LONDON: “IT was kind of surreal. You see him on television doing MasterChef and suddenly he is in my small kitchen, watching me cook beef masak hitam (beef in soya sauce),” said Sharizah Hashim, of the famous MasterChef judge, John Torode.
Sharizah, who runs the increasingly popular eatery, Dapur, in central London, was chuffed to say the least when her small cafe was chosen to be one of 10 Malaysian eateries and restaurants in the United Kingdom, to be visited by Torode for his BBC Good Food programme called John Torode’s Malaysian Adventure.
The first of the 10-part series, filmed throughout the UK and Malaysia, will be aired tomorrow on BBC Good Food Channel.
Sharizah, a chartered accountant turned chef and restaurant owner, said, given that Dapur was still in its infancy, compared with other long established Malaysian restaurants in the UK, it was indeed an exciting experience to have the no-nonsense judge and international culinary expert tasting her mother’s recipe and enjoying the jelatah (pickled cucumber and pineapple) with nasi minyak.
“It was humbling and I felt honoured to be chosen,” she said of the programme, commissioned by the BBC Good Food Show in association with Matrade (Malaysia External Trade Development Corporation), the national trade promotion agency of Malaysia.
Torode, she said, was surprised that she used dried fruits such as prunes and raisins in her dishes, comparing them to Middle Eastern flavours.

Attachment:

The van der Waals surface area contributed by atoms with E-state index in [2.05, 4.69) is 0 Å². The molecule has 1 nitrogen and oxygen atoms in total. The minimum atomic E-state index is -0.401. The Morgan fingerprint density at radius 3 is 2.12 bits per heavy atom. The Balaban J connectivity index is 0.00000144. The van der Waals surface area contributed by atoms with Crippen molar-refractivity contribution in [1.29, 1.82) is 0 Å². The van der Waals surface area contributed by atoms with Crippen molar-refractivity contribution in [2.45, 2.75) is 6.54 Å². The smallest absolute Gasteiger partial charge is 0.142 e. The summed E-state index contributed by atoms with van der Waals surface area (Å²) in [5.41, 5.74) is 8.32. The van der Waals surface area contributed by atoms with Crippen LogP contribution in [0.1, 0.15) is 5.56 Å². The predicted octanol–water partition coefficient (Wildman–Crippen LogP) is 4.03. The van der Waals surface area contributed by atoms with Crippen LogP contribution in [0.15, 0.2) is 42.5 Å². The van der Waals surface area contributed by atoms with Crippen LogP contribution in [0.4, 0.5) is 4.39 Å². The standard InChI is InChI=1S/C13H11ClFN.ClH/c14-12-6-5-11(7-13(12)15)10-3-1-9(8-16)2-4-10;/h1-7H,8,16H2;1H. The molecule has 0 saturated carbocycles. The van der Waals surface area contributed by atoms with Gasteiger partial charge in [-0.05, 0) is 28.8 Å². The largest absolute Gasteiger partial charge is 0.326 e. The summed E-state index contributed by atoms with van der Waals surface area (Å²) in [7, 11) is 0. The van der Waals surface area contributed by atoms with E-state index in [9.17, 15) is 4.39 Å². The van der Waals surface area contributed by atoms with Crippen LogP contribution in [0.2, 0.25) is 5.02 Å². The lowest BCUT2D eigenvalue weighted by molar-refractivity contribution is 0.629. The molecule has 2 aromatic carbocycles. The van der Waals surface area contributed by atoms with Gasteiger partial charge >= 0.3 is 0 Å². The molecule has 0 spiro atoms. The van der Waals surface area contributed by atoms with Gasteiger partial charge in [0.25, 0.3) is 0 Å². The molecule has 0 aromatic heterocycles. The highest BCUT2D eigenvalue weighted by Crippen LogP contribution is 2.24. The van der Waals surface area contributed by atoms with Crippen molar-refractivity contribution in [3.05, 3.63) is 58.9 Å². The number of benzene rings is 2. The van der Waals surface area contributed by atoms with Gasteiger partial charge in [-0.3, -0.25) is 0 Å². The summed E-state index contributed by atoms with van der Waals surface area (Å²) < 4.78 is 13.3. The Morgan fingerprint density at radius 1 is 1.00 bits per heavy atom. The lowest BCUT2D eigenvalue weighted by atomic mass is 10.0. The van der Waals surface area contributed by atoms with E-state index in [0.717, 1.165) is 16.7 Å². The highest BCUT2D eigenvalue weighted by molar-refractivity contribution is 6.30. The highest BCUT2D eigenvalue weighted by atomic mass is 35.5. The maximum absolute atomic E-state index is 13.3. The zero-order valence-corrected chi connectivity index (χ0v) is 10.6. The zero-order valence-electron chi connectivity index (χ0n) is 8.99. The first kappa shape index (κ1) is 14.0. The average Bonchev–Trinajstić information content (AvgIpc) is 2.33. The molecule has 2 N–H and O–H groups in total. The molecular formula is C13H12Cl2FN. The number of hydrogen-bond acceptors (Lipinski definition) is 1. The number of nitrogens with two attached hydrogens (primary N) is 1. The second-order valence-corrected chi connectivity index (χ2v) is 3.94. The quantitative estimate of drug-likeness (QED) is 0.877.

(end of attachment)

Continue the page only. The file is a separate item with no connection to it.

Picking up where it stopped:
The fans of culinary programmes will see Torode jetting off on a mouth-watering adventure in exploration of the varied and vibrant cuisine of Malaysia, where he cooked with local chefs, met celebrity restaurateurs, visited colourful night markets, exploring the impact of history and culture on the evolution of Malaysian food.
Torode made an appearance at Malaysia Kitchen’s sixth and last Malaysia Night in Trafalgar Square last year and said that it was unfair to choose and name one Malaysian dish that he liked, after the culinary journey which took him to stalls, cafes and restaurants in Penang, Ipoh, Langkawi and Kuala Lumpur, to name a few.
“I quickly learned why Malaysian food is so popular. You learn so much about the food when you know about the culture. That is what is so extraordinary about Malaysian food,” said Torode in an interview during the Malaysian Night last year.
He came back with memories of the azan in the air and the aroma of incense burning from a nearby temple.
Torode was probably first introduced to Malaysian food when Ping Coombes made her version of nasi lemak and became MasterChef champion several years ago.
In the UK, Torode made forays into the kitchen of Tuk Din’s Flavour of Malaysia in Paddington where he saw Chef Syed Fauzi cook daging masak lemak and sayur kerabu.
In fact, he helped pound the chillies for the dish. “It was a great experience having him at our restaurant and he was very interested in Malaysian food,” said Chef Fauzi. Torode also went to see the famous Roti King, Ning Restaurant in Manchester run by celebrity chef, Norman Musa, and Makan Cafe in Portobello.
According to trade commissioner Khairul Nizam Moonier in London: “Matrade is proud to be showcasing the very best of Malaysian cuisine with this in-depth exploration by John Torode.
His passion for our country is infectious and we are excited to see the effect it has on the UK public embracing Malaysian cuisine as one of the fastest rising food trends.
“Our focus is on the exportation of Malaysian food and beverage products to the UK, so that the UK consumers can bring a taste of Malaysia into their home.”